Tag Archives: bankruptcy

AMERICAN AIRLINES- ANOTHER AVIATION APOCALYPSE

Every veteran pilots favorite airplane- the magnificent Boeing 727

Aviation’s most recent apocalypse, the sad demise of American Airlines, seems to intensify daily. I remember well the collapse of Eastern Airlines and the horrific operational chaos that accompanied it. It now appears that the AA bankruptcy saga will display a comparable level of animosity between management and labor. Having been through far too many airline bankruptcies, I can attest that the safety quotient of an airline in the Chapter 11 phase of bankruptcy is severely reduced. The laundry list of operational problems that contribute to the reduced safety factor are too lengthy to mention.

The disintegration of the relationship between labor and management has many of the elements of an angry divorce. Most of the AA employees had, at one time, been infatuated and exhilarated with their status as an American Airline employee. The antipathy and the emotional trauma that comes with this ugly, and bitterly contested divorce will seriously jeopardize the possibility of AA to provide their customers with quality service. The following snippet is from a recent article in Business magazine and sheds additional light on the situation.

In Bankruptcy, American Airlines Looks At All Options

Pat Henneberry is an airline’s dream customer. She flies all week, every week, and buying an $800 ticket so that she can have full flexibility is standard operating procedure. She’s an American Airlines platinum customer. But she is fed up with the endless delays and cancellations.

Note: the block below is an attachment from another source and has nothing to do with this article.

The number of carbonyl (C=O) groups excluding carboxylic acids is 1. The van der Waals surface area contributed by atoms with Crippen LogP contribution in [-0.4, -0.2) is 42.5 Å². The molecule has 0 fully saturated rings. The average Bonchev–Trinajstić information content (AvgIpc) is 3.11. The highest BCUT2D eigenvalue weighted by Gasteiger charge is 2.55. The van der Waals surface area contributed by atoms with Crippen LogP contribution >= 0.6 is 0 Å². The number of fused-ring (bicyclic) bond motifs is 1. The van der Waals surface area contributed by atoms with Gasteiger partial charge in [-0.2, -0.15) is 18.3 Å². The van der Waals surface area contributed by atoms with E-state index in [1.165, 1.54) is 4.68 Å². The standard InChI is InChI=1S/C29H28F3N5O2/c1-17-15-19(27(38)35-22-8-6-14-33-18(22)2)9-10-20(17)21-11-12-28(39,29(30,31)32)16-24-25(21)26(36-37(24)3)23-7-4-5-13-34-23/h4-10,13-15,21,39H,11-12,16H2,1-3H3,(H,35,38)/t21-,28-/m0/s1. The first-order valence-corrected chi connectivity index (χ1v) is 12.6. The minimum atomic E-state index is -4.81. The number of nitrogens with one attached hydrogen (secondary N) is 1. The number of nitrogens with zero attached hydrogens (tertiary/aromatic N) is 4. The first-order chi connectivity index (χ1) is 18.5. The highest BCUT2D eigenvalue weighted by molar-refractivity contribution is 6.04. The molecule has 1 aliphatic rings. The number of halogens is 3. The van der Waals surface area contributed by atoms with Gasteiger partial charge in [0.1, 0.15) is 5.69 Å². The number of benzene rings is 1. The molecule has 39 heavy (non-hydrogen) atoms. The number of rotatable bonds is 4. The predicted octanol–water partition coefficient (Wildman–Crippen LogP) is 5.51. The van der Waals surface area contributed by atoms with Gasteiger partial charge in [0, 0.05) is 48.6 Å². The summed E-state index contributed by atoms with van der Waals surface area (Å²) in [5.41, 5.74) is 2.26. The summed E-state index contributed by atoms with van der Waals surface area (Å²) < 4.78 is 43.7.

“On Monday I didn’t get on

Henneberry says that not making her meetings is not an option.

“Next week I have five flights that I’m on with American. If I don’t get where I’m going — I own my own business — I don’t get paid,” she says.

American has been forced to cancel hundreds of flights, and its on-time performance has collapsed to a little more than 50 percent. The airline says its pilots are to blame.

“We’re talking about write-ups for things like broken coffee pots, inoperative passenger reading lights and torn seat pockets that are causing delays. They’re calling maintenance out to have those things checked and are causing delays. And those were up more than 34 percent,” American spokesman Bruce Hicks says.

In 2003, with American on the verge of collapse, the pilots, mechanics, ground crew and flight attendants gave back nearly $2 billion in concessions. Later, it emerged that the airline’s top managers quietly awarded themselves millions in bonuses, and tens of millions more when they retired. The workers have never really gotten over that betrayal.

“The history is the history,” Hicks says. “The fact is that all of our labor groups and management and non-union groups in 2003 made significant concessions to keep American Airlines out of bankruptcy. And we worked very hard to stay out of bankruptcy, but in fact we lost $10 billion over the next 10 years — $10 billion.”

On Wednesday night, it looked like there was progress. The pilots met and voted to go back to the bargaining table. After all, they’ve been without a contract since 2003 and are still working at their 1993 pay rates. But after the vote, a letter arrived from American management threatening to take the union to court if the pilots didn’t stop delaying flights.

“Within 24 hours of being invited back to the bargaining table by this management team, they fired off a letter that essentially threatens legal action against the pilots,” says Tom Hoban, who flies a 777 for American and is an officer in the union. “In that regard, it’s like a baseball bat with an olive branch wrapped around it, and they just hit us up the side of the head here. It just doesn’t make any sense.”